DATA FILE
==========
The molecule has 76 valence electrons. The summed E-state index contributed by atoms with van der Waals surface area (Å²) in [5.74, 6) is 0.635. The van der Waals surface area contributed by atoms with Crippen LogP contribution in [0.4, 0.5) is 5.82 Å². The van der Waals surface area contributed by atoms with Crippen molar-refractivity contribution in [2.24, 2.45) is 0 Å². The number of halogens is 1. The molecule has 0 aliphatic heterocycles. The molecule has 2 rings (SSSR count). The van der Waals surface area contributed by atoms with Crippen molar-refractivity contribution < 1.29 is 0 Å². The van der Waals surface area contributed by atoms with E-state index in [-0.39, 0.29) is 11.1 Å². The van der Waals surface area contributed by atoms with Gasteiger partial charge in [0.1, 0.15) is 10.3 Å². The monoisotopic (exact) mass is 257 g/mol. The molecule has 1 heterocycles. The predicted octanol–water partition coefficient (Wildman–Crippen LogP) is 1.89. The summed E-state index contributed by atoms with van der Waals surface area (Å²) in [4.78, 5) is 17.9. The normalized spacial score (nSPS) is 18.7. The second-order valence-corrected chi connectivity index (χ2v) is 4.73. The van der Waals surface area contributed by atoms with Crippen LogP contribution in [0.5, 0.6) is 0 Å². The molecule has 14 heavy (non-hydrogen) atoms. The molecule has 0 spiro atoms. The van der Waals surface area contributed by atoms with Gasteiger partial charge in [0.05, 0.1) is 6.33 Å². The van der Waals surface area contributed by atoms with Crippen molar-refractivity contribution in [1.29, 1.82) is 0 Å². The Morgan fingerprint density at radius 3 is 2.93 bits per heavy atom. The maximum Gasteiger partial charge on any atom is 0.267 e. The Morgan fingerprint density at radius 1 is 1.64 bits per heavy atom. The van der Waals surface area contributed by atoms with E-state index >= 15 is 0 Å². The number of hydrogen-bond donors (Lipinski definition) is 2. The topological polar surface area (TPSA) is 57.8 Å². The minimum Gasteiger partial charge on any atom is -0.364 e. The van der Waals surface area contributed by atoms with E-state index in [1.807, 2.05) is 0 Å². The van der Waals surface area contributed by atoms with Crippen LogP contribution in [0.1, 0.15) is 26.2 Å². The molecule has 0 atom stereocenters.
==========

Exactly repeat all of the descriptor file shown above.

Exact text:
The molecule has 76 valence electrons. The summed E-state index contributed by atoms with van der Waals surface area (Å²) in [5.74, 6) is 0.635. The van der Waals surface area contributed by atoms with Crippen LogP contribution in [0.4, 0.5) is 5.82 Å². The van der Waals surface area contributed by atoms with Crippen molar-refractivity contribution in [2.24, 2.45) is 0 Å². The number of halogens is 1. The molecule has 0 aliphatic heterocycles. The molecule has 2 rings (SSSR count). The van der Waals surface area contributed by atoms with Crippen molar-refractivity contribution < 1.29 is 0 Å². The van der Waals surface area contributed by atoms with E-state index in [-0.39, 0.29) is 11.1 Å². The van der Waals surface area contributed by atoms with Gasteiger partial charge in [0.1, 0.15) is 10.3 Å². The monoisotopic (exact) mass is 257 g/mol. The molecule has 1 heterocycles. The predicted octanol–water partition coefficient (Wildman–Crippen LogP) is 1.89. The summed E-state index contributed by atoms with van der Waals surface area (Å²) in [4.78, 5) is 17.9. The normalized spacial score (nSPS) is 18.7. The second-order valence-corrected chi connectivity index (χ2v) is 4.73. The van der Waals surface area contributed by atoms with Crippen LogP contribution in [0.5, 0.6) is 0 Å². The molecule has 14 heavy (non-hydrogen) atoms. The molecule has 0 spiro atoms. The van der Waals surface area contributed by atoms with Gasteiger partial charge in [0.05, 0.1) is 6.33 Å². The van der Waals surface area contributed by atoms with Crippen molar-refractivity contribution in [1.29, 1.82) is 0 Å². The Morgan fingerprint density at radius 3 is 2.93 bits per heavy atom. The maximum Gasteiger partial charge on any atom is 0.267 e. The Morgan fingerprint density at radius 1 is 1.64 bits per heavy atom. The van der Waals surface area contributed by atoms with E-state index >= 15 is 0 Å². The number of hydrogen-bond donors (Lipinski definition) is 2. The topological polar surface area (TPSA) is 57.8 Å². The minimum Gasteiger partial charge on any atom is -0.364 e. The van der Waals surface area contributed by atoms with E-state index in [1.807, 2.05) is 0 Å². The van der Waals surface area contributed by atoms with Crippen LogP contribution in [0.1, 0.15) is 26.2 Å². The molecule has 0 atom stereocenters.